Business model: Consultant

I love business models. They act as a type of “structure” around which you can create a functioning, profitable business. You don’t have to reinvent the wheel — you just need to find a business model that works for you and “plug in” your USP and your offering.

THE CONSULTANT BUSINESS MODEL

This is one of my favorite business models. It works like this: Identify your expertise in a particular area, set up a website, and pitch your services to prospective clients. That’s it! It’s such a versatile business model so the exact details will vary from one consultant to another. This was my business model for years when I was a freelance writer. This is my wife’s business model in her work as a consultant to children’s program directors for local religious organizations. In fact, this is the business model of just about every freelancer, consultant, coach, and strategist out there.

Success tips:

  • You need some type of experience or expertise or education to competently deliver your services but you don’t have to be the world’s foremost leading expert. You just need to find a target market that you can serve. Even a little experience is useful. Remember: “In the land of the blind, the one-eyed man is king.”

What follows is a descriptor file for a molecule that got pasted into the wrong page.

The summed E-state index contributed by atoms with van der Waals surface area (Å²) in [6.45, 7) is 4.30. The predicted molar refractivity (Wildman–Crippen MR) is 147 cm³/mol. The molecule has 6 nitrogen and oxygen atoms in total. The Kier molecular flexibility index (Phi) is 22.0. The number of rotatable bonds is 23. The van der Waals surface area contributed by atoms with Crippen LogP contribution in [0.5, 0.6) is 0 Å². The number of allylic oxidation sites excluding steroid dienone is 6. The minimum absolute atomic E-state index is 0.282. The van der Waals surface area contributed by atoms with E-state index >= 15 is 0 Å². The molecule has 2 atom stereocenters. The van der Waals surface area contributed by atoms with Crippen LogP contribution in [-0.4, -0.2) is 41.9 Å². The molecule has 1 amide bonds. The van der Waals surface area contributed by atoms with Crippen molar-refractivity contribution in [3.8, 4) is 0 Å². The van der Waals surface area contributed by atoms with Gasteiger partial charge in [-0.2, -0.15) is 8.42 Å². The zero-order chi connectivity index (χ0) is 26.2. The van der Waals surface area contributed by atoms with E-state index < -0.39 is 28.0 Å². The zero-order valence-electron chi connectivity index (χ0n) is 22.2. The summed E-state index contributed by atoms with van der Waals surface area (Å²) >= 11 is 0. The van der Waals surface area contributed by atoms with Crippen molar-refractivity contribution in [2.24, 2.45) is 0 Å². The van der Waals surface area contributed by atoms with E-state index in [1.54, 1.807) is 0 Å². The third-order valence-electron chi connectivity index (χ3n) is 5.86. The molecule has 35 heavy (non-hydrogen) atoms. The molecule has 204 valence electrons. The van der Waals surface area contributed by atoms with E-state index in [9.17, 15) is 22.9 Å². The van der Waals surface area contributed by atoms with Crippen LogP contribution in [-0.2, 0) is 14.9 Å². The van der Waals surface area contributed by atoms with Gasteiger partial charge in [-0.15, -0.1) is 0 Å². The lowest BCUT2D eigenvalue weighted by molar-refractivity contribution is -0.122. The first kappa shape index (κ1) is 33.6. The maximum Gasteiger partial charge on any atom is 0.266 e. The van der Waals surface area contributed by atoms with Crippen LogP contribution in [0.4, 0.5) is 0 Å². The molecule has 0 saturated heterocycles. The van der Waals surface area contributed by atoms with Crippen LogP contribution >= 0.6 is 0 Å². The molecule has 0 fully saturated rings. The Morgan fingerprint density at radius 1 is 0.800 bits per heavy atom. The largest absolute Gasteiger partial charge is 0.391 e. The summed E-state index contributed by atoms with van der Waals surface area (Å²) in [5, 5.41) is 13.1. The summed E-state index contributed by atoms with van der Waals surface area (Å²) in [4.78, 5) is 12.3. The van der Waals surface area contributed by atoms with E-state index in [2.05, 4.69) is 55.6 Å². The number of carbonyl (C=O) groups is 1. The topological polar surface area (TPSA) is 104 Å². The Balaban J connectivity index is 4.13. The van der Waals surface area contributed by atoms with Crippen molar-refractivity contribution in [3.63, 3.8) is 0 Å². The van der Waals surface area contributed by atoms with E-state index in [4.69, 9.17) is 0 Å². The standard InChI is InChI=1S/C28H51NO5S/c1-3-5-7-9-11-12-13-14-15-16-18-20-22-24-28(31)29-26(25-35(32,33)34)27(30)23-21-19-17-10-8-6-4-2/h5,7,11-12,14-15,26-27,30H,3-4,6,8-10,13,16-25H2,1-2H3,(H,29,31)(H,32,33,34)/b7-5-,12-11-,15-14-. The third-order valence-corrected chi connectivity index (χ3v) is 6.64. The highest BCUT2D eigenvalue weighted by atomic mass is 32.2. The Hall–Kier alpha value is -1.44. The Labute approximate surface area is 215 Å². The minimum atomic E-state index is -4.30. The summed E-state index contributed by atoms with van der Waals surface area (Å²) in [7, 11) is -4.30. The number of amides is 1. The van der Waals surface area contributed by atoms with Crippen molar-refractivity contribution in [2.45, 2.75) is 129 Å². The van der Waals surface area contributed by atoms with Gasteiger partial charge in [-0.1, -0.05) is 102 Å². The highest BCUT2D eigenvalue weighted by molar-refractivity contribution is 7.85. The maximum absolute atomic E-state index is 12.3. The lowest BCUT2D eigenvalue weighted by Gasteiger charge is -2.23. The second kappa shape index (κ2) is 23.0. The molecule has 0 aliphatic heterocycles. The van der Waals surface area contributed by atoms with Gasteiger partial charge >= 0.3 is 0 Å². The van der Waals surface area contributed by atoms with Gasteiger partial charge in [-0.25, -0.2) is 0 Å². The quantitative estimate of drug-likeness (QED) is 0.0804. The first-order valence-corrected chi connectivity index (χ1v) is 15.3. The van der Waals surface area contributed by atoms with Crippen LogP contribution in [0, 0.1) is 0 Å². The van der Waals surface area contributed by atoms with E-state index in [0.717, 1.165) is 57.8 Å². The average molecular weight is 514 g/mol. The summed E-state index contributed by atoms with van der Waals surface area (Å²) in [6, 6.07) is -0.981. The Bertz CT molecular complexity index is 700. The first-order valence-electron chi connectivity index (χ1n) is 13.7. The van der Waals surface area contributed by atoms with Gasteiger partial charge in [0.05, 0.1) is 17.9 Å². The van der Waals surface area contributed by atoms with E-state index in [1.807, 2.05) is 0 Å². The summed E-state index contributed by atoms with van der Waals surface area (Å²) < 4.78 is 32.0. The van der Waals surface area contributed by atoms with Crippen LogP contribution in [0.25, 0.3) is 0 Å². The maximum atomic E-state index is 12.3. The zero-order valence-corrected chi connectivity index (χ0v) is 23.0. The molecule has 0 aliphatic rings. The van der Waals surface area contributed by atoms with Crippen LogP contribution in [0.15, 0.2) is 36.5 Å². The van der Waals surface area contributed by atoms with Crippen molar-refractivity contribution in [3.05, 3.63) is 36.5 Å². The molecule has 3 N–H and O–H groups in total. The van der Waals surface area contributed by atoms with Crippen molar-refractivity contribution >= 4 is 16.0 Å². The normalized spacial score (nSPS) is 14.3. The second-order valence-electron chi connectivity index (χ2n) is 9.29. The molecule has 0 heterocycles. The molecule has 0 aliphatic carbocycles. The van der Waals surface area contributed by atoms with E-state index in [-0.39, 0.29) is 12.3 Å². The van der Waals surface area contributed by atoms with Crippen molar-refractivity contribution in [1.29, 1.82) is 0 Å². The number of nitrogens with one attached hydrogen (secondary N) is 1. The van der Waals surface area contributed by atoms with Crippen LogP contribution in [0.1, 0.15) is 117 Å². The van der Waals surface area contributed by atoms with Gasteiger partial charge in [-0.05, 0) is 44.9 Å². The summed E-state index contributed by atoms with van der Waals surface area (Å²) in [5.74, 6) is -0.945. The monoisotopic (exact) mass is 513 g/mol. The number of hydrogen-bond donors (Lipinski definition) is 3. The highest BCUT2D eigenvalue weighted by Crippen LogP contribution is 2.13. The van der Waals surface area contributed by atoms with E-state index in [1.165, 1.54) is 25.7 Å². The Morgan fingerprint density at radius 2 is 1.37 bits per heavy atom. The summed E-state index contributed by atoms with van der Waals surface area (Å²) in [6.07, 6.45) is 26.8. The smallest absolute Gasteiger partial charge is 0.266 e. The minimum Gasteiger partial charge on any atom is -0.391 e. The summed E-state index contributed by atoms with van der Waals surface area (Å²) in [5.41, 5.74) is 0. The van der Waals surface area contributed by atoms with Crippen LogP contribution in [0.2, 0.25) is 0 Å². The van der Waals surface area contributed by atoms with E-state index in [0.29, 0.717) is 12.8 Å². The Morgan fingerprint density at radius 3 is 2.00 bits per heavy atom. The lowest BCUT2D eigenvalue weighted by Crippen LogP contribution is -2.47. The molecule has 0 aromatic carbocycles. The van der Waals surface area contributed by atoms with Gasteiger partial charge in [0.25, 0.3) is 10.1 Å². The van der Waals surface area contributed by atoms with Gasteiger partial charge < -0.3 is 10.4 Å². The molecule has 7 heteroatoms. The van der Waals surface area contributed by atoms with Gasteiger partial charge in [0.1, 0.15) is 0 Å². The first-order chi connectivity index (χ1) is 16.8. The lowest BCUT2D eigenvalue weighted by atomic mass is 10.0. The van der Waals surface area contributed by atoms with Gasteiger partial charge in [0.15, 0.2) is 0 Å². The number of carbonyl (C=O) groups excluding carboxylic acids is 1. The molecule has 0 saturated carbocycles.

• One of the things that makes this business model so powerful is its versatility. You can start your consulting work in one field, transition into another field, and never miss a beat.
  • One of the other advantages is how quickly you can get up and running. It’s a service business, which means that you don’t need a lot of equipment or inventory. So if you have been dreaming about starting a business, you could theoretically have a business up and running this evening using this business model.
  • I also like this business model because it you can plug other monetization opportunities into it. You can pull in things from other business models, you can write books, sell products, whatever. It’s “extendible”.
  • A challenge that many people face when they use this business model is the challenge of selling. If you’re not used to selling then it might seem intimidating.
  • Related to the above: A lot of people fail because they do the marketing but not the selling and wonder why they aren’t getting any clients. This is one of the most common reasons that businesses fail.
  • I’ve also found a challenge when scaling up. You might disagree but, in my experience, this is a hard business model to scale. Your time is so closely tied to the delivery of the product or service. You almost become a celebrity brand of sorts (or, at the very least, your personal brand gets tied up in the business brand and it’s hard to extricate those two). Some businesses do it but many don’t… not without transforming the business model pretty dramatically.

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